A survey of mobile learners and teachers

For an assignment, “Each learner is to produce three critical findings from the survey and suggest three recommendations in support of/against mobile learning based on the outcome of the survey. Support your comments with the survey results. Post comments on your blogs giving a background of the study to your readers.”

In the late spring 2011, the course participants in Mobile Learning, a class out of the University of Manitoba’s Emerging Technologies for Learning certificate program, created and sent a survey to their networks of friends and colleagues asking their views of the future of mobile learning. Using SurveyMonkey, we received 153 responses to our request. Because this was an opt-in survey, and because the link could be forwarded to anyone outside of these networks, we do not know how many people may have actually received the invitation to participate. Assuming we had an acceptable, roughly 30%, response rate, we might estimate that the reach extended to roughly 450 people or greater.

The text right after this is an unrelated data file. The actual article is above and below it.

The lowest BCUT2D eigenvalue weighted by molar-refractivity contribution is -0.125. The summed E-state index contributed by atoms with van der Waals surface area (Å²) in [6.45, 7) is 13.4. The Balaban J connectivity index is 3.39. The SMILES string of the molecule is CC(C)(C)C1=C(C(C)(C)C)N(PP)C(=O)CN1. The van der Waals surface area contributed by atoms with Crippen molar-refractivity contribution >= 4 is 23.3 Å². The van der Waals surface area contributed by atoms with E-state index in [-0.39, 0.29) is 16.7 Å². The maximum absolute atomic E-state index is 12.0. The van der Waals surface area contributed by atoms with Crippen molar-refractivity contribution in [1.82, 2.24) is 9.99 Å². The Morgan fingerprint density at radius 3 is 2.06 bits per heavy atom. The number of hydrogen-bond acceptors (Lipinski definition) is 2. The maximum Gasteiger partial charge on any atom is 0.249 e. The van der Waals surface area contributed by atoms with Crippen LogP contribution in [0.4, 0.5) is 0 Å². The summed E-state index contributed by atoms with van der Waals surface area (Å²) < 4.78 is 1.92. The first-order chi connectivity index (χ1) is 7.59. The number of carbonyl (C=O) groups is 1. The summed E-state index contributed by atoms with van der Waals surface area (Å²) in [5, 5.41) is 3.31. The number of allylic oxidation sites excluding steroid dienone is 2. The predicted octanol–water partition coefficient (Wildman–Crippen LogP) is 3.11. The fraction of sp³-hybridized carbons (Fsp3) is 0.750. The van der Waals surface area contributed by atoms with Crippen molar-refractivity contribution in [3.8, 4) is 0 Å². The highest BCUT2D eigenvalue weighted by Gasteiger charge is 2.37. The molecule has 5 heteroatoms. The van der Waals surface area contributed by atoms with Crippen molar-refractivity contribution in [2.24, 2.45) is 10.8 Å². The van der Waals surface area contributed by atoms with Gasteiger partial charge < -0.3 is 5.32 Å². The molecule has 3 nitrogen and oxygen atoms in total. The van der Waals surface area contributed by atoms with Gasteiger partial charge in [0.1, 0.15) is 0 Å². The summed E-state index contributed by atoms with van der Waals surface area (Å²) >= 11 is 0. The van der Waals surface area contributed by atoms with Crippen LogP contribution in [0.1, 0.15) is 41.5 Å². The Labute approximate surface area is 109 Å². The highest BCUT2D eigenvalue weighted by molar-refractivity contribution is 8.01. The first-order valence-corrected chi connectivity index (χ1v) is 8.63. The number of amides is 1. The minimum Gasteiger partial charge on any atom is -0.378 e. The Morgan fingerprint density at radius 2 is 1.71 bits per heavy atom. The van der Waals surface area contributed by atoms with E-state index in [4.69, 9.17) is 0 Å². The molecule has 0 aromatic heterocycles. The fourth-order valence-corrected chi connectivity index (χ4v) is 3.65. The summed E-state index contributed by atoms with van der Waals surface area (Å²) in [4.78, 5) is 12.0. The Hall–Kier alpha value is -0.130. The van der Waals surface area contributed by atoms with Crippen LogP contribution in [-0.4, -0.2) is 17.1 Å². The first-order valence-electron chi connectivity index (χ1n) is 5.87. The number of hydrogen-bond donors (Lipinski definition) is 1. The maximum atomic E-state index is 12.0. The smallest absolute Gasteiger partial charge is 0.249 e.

These folks, of course, as a sample, are not truly representative of the population as a whole. For one thing, they are limited by their inclusion in a network of people that start with adult students enrolled in an online course about mobile technologies in education. I think a good case could be made that this network would already be primed to be thinking about these issues if not actively engaged in them already. For another thing, they are also self-selected: those who took the survey had to take action to get to the survey itself (that is, click a link in a post or email).  That means they may have already been interested in the topic or they may simply know a person who personally asked that they complete the survey. All these caveats are just to say that this is not a random sample but a deliberate one.

Because I am focused on K-12 education, here I’ll look at the responses primarily from that group of people. Out of the 153 respondents, 49% (75 respondents) identified themselves as working in the K-12 sector. This result was surprising to me; I expected most participants to be postsecondary instructors and I also expected that K-12 was severely limited in its ability to embrace mobile technologies. Here in my geographic area, most schools have a strict policy against using cell phones at any time during the school day, for example. Still, the results are pretty interesting.